If you think your child may have ASD, contact a physician. A correct diagnosis is the first step toward getting the help your child needs. The doctor may refer your child to a specialist for an in-depth evaluation and diagnosis. Specialists who diagnose ASD (or determine ASD is not present) include:

    • Developmental pediatricians
    • Child neurologists
    • Child psychologists
    • Child psychiatrists

     

    The autism diagnostic and treatment team may consist of:

    • Physical therapists
    • Occupational therapists
    • Speech-language pathologists
    • Psychologists
    • Developmental pediatricians

     

    There is no specific test to diagnose ASD. Health care providers may use assessment tools to aid their diagnosis. These may include the following:

    • Autism Diagnostic Observation Schedule
    • Second edition (ADOS-2)
    • Autism Diagnostic Interview-Revised (ADI-R)

     

    For an ASD diagnosis, a child's behavior and development must meet specific criteria. People diagnosed with ASD have symptoms that make it difficult to function. These symptoms are present from early childhood. Symptoms can go unnoticed until the child is older when social demands increase. Parents may recall symptoms they didn’t understand as ASD at that time.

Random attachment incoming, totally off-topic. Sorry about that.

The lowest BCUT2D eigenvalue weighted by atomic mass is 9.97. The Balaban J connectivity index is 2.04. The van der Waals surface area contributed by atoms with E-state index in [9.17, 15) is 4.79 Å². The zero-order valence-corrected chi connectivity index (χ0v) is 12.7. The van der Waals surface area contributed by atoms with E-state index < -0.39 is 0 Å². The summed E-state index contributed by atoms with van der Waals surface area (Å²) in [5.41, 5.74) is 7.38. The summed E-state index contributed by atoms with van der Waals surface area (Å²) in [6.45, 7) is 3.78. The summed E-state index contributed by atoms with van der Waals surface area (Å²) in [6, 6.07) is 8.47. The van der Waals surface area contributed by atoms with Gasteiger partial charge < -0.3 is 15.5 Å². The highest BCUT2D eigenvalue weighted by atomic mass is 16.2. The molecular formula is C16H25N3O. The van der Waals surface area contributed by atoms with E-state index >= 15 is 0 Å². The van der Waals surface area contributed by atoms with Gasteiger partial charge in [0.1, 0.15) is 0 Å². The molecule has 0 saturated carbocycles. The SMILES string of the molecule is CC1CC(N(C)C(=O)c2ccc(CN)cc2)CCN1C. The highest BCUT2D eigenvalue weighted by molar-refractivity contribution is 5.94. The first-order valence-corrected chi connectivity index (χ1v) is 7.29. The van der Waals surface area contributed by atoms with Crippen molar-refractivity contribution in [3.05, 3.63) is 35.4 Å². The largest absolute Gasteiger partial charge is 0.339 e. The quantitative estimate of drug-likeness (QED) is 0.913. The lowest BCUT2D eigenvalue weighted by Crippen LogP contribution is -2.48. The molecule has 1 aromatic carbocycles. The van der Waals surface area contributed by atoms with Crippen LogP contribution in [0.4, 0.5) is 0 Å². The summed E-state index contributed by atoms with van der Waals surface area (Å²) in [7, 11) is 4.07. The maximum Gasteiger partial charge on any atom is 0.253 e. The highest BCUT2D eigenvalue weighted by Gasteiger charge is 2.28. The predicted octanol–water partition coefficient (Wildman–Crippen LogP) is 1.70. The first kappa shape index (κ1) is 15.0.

How Can a Physical Therapist Help?

    PTs have unique training in child development and motor control. This expertise allows them to assess a child's motor delays and functional performance. PTs work with your child, your family, and your child’s school to help them:

    • Engage and improve in daily routines at home and school
    • Acquire new motor skills
    • Develop better coordination and a more stable posture
    • Improve play skills, such as throwing and catching a ball with another person
    • Develop motor imitation skills (learn by copying others' actions)
    • Increase fitness and stamina

     

    A physical therapist will evaluate your child thoroughly. This typically includes taking a health and developmental history. It will also include an assessment of:

    • Postural strength and control
    • Functional mobility (eg, walking and running)
    • Body and safety awareness
    • Coordination
    • Play skills
    • Interests and motivators
    • Ability to change between different activities
    • How your child jumps, hops, pedals a tricycle or bicycle, and skips
    • Daily routines in the home, community, and school

     

    Your physical therapist will work with you to develop goals to help your child. These goals will help your child participate as fully as possible at home and school. Your PT will then develop a plan to meet your child's and your whole family's needs. No "standard" treatment exists for children with ASD. Each child's challenges and goals are different. Your PT will personalize a program to meet the strengths and needs of your child. They will work with you to monitor your child's progress. They will collect data to ensure their plan is helping your child. They will adjust the plan as your child makes progress.